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One thing that should be noted is that finding our planet within the Solar System (let alone the wider universe) is pretty much like finding a needle in a haystack. As our own astronomers have found out, when you look at stars to check for orbiting planets, you find that that star's light blocks out just about everything in the surrounding area. Scientists have to use optical tricks (like tracking the shadow of a planet as it crosses in front of the star) to detect planets, but even then they cannot tell definitively if they have life or not. Granted telescoping abilities are always improving and I can't say what kind of viewing capabilities an advanced race would have available, but these are limits that we are currently experiencing so that civilization had to conquer them too.

But even if you know how to find planets with your telescope and even detect if they have life or not, you'd still be clueless trying to find our planet. The solar system is located near the end of one of the spiral arms of the galaxy. Earth and it's neighbors are pretty much the back woods of the galaxy. Then if you know where to look, even THAT may not help you as there is just SO SO SO SO SO SO SO much empty space between any given celestial body. There is so much space between stars that when our galaxy crashes into the Andromeda galaxy in a few billion years, locally (if the Earth still existed) we'd see very likely nothing unusual outside of the night sky getting steadily brighter over the last billion years or so.

Another aspect that would have to be conquered is space travel. As it stands nothing can go faster than the speed of light and if it has mass it can't even reach that velocity. It can only get infinitely closer. But even, hypothetically, if the speed of light can be conquered, that means a lifeform or its civilization could only visit surrounding stars to look for life before starting to encounter generation gaps back home. Now this may be solved with wormholes so this angle may ultimately be a moot point, but for now it is another mark against the idea that Earth has been visited in the past.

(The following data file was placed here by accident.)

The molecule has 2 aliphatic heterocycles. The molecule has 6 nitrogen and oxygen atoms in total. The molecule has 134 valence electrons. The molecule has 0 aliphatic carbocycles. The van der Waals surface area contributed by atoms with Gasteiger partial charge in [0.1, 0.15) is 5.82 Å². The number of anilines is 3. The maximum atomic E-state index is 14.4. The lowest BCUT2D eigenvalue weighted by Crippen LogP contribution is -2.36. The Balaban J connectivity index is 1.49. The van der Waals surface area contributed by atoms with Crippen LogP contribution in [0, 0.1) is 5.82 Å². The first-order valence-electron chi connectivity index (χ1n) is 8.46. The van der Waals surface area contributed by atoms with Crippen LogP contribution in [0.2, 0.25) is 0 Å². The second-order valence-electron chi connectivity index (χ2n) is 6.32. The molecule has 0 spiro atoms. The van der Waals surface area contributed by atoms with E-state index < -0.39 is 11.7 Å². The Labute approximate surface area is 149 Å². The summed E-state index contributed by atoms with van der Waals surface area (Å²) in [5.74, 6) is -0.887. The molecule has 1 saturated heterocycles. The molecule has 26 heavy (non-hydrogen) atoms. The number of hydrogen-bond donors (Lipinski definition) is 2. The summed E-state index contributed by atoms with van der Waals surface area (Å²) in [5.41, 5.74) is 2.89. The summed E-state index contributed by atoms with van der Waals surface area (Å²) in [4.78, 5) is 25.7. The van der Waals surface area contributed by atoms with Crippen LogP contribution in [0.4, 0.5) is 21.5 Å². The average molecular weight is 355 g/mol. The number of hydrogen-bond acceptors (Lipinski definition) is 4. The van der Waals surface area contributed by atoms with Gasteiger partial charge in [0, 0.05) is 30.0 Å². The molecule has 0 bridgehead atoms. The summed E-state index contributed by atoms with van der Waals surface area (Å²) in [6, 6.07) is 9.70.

edit on 11-12-2017 by Krazysh0t because: (no reason given)



posted on Dec, 11 2017 @ 02:38 PM
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a reply to: babybunnies

Of course, you logical argument fails as it does not encompass the data from a few million UFO sightings which, logically, should be accounted for first as even one sighting, especially in the early days, would negate any armchair logic.

Are you aware that in 1947, during the early years of the visits from the UFOs that the US Army Air Corps sent their top intelligence division to discover the identity of the mysterious devices? A few months later the intelligence officers issued a report entitled "The Estimate of the Situation." The report went to Gen. Hoyt Vandenberg, the head of the air force. The report concluded that the flying saucers were alien craft. He rejected the report and ordered it to be burned. His argument was that he could not direct a national policy against the phenomena without proof. So the government has played that game for over half a century. And you continue it.



posted on Dec, 11 2017 @ 02:44 PM
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a reply to: Aliensun

Confirmation bias is a bitch. What makes you think those sightings should be taken as gospel? Just because there are so many of them? You do know if you want ufology to be taken more seriously, you need to implement actual scientific standards to your evidence collection right? Assuming that sightings (ie: anecdotes) are true just because there are a great many of them isn't really scientific at all.

They certainly serve as a great discussion point, but at no point should anyone be using them as a spring board to say that aliens exist. For one, all a UFO is is an unidentified flying aircraft. There were sightings in the USSR during the Cold War of a UFO for a while. Turns out it was just the US experimenting with its new stealth jets, and the USSR not being able to detect them on radar fueled the paranoia.